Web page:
Maine’s child welfare ombudsman told lawmakers Wednesday that “deep-seated” problems still exist in the system for protecting children at risk of abuse or neglect, as the state agency responsible continues to face investigations and reviews of its practices in the wake of recent child deaths.

Christine Alberi, whose office acts as an independent watchdog over the Office of Child and Family Services, said her staff has reviewed 84 cases so far this year and has found “substantial issues,” in exactly half.

In most of those cases, the problems arise during the initial investigation, when child protective caseworkers decide whether or not to remove a child, or during family reunification, when a child that has been taken into state custody is returned to caretakers. Alberi offered no further details concerning the issues her staff identified.

During 2020, the ombudsman reviewed 90 cases and found problems with 38, again most during initial investigations and reunification. Alberi raised similar concerns prior to 2020 as well, a fact that boiled over this summer when two members of her board of directors resigned in protest because they felt her office wasn’t being listened to.

“We need to do something different than what we’re doing,” Alberi said Wednesday during a joint meeting of the Legislature’s Health and Human Services and Government Oversight committees, the latter of which is conducting an investigation of the state child welfare agency. “There have been no real improvements to any of the outstanding issues I’ve seen.”

Prior to Alberi’s remarks, lawmakers heard from Office of Child and Family Services Director Todd Landry and from representatives of an outside agency the state contracted with this summer to conduct a review. That agency, Casey Family Programs, and another group, Collaborative Safety, released a 29-page report last month that concluded there are persistent staffing challenges that worsened during the pandemic, as well as poor communication between families and other stakeholders that collectively put vulnerable children at risk.


Lawmakers from the two committees were not bowled over by the Casey Family Programs report, which didn’t cover much new ground and didn’t get into any specific details about recent child deaths in June that prompted the state to ask for the review in the first place.

“You did what you were asked,” Sen. Joseph Baldacci, D-Bangor, told representatives from Collaborative Safety. “The failure is on the state. You’ve given us a framework, but we need to do a lot more in terms of an investigation. This is a starting point, not an end point.”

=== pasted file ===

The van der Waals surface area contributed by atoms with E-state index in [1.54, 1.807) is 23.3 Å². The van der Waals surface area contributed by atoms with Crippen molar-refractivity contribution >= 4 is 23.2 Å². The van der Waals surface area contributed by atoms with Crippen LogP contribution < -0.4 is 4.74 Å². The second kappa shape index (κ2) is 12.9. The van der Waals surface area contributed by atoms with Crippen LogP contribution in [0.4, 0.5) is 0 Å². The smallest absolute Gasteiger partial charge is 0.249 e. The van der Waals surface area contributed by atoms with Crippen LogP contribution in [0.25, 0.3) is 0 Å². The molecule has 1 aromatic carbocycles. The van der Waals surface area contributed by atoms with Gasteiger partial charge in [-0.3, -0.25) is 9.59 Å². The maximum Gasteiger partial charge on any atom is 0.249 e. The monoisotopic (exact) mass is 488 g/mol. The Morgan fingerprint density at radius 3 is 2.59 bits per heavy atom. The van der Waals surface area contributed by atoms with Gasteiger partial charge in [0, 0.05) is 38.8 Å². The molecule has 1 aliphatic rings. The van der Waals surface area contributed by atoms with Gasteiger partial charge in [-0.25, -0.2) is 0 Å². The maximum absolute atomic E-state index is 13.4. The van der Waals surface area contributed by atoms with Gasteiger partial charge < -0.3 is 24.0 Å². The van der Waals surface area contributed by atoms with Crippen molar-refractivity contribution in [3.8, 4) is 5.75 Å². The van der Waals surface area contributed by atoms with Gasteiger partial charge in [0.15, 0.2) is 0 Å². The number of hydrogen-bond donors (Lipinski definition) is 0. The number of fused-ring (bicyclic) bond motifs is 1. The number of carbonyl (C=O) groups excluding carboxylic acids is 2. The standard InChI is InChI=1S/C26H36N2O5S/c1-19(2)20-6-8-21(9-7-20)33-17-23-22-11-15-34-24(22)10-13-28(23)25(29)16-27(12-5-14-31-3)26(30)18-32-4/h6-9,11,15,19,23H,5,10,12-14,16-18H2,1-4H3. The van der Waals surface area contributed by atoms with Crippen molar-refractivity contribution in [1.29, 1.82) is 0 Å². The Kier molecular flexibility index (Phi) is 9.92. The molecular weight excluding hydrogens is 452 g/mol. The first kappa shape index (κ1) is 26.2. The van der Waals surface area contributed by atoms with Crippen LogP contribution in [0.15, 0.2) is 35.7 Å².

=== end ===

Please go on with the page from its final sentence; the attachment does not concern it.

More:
Rep. Sawin Millett, R-Waterford, said he was hoping to see a more in-depth analysis on what went wrong in recent cases that led to child deaths, and not another “research paper.”

“I’m wanting to see a real aggressive action plan in Maine going forward, and I’m not seeing it yet,” he said.

Alberi also found the Casey report lacking.

“The report does not address many things that prevent the systems from working the way we want them to,” she said when asked by a lawmakers if she thought the report was adequate.


The Legislature’s Office of Program Evaluation and Government Accountability is conducting a thorough review of the family services office and will use the recently released report as source material. The first report from OPEGA is expected to be presented to lawmakers in January and could lead to legislative proposals during the next session.

Baldacci said he wants to see more oversight of the family services office, either by the ombudsman or some other agency – someone with “more teeth” to ensure accountability.

Sen. Donna Bailey, D-Saco, asked the representatives from Collaborative Safety whether they talked to any families as part of their review. They did not.

“How did you analyze the interface between child welfare and these families without including the families,” she asked.

Both Bailey and Baldacci are attorneys who have worked on child protection cases.

State officials have said they are working to improve the agency and have already begun implementing recommendations from the Casey Family Programs report, including updating policies for after-hours staffing and strengthening lines of communication between agencies that assist families where abuse or neglect is found.

Landry, in his brief remarks to lawmakers Wednesday, said his agency has done better with staffing retention, a persistent problem in years past, and is committed to transparency as it continues to make reforms.

Alberi said she has appreciated a more collaborative relationship with the Office of Child and Family Services in recent months but also said, “it’s still not there in terms of a full partnership.”

As the family services office faces sustained scrutiny even while it makes incremental changes, more recommendations are likely from the outstanding OPEGA review and from lawmakers in 2022.

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